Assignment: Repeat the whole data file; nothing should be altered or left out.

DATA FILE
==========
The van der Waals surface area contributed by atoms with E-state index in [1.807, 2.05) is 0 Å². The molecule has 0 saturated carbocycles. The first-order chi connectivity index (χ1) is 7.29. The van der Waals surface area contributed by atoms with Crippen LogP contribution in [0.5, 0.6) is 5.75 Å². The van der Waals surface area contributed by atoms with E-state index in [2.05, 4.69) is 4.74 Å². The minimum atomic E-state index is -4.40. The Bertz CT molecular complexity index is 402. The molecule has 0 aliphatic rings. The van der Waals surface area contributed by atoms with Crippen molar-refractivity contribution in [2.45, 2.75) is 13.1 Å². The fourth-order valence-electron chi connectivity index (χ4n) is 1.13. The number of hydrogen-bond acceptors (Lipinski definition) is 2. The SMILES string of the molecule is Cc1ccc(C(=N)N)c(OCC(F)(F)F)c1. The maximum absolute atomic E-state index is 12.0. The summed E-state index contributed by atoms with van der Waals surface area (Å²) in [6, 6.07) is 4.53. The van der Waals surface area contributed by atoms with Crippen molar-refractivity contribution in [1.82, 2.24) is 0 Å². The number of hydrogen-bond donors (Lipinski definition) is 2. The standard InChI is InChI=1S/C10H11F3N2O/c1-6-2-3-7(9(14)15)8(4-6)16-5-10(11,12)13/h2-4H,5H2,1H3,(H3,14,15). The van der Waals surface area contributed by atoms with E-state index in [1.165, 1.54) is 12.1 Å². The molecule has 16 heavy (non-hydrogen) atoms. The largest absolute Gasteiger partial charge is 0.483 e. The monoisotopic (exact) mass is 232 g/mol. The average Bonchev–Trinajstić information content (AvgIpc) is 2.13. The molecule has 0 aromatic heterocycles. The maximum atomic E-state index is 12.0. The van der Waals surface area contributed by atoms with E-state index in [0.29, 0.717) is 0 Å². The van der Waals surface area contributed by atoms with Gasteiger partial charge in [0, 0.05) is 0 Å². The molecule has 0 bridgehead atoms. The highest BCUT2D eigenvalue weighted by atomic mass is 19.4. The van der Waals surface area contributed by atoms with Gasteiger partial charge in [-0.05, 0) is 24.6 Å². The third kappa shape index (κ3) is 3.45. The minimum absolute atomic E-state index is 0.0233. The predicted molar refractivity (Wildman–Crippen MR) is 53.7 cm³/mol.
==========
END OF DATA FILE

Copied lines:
The van der Waals surface area contributed by atoms with E-state index in [1.807, 2.05) is 0 Å². The molecule has 0 saturated carbocycles. The first-order chi connectivity index (χ1) is 7.29. The van der Waals surface area contributed by atoms with Crippen LogP contribution in [0.5, 0.6) is 5.75 Å². The van der Waals surface area contributed by atoms with E-state index in [2.05, 4.69) is 4.74 Å². The minimum atomic E-state index is -4.40. The Bertz CT molecular complexity index is 402. The molecule has 0 aliphatic rings. The van der Waals surface area contributed by atoms with Crippen molar-refractivity contribution in [2.45, 2.75) is 13.1 Å². The fourth-order valence-electron chi connectivity index (χ4n) is 1.13. The number of hydrogen-bond acceptors (Lipinski definition) is 2. The SMILES string of the molecule is Cc1ccc(C(=N)N)c(OCC(F)(F)F)c1. The maximum absolute atomic E-state index is 12.0. The summed E-state index contributed by atoms with van der Waals surface area (Å²) in [6, 6.07) is 4.53. The van der Waals surface area contributed by atoms with Crippen molar-refractivity contribution in [1.82, 2.24) is 0 Å². The number of hydrogen-bond donors (Lipinski definition) is 2. The standard InChI is InChI=1S/C10H11F3N2O/c1-6-2-3-7(9(14)15)8(4-6)16-5-10(11,12)13/h2-4H,5H2,1H3,(H3,14,15). The van der Waals surface area contributed by atoms with E-state index in [1.165, 1.54) is 12.1 Å². The molecule has 16 heavy (non-hydrogen) atoms. The largest absolute Gasteiger partial charge is 0.483 e. The monoisotopic (exact) mass is 232 g/mol. The average Bonchev–Trinajstić information content (AvgIpc) is 2.13. The molecule has 0 aromatic heterocycles. The maximum atomic E-state index is 12.0. The van der Waals surface area contributed by atoms with E-state index in [0.29, 0.717) is 0 Å². The van der Waals surface area contributed by atoms with Gasteiger partial charge in [0, 0.05) is 0 Å². The molecule has 0 bridgehead atoms. The highest BCUT2D eigenvalue weighted by atomic mass is 19.4. The van der Waals surface area contributed by atoms with Gasteiger partial charge in [-0.05, 0) is 24.6 Å². The third kappa shape index (κ3) is 3.45. The minimum absolute atomic E-state index is 0.0233. The predicted molar refractivity (Wildman–Crippen MR) is 53.7 cm³/mol.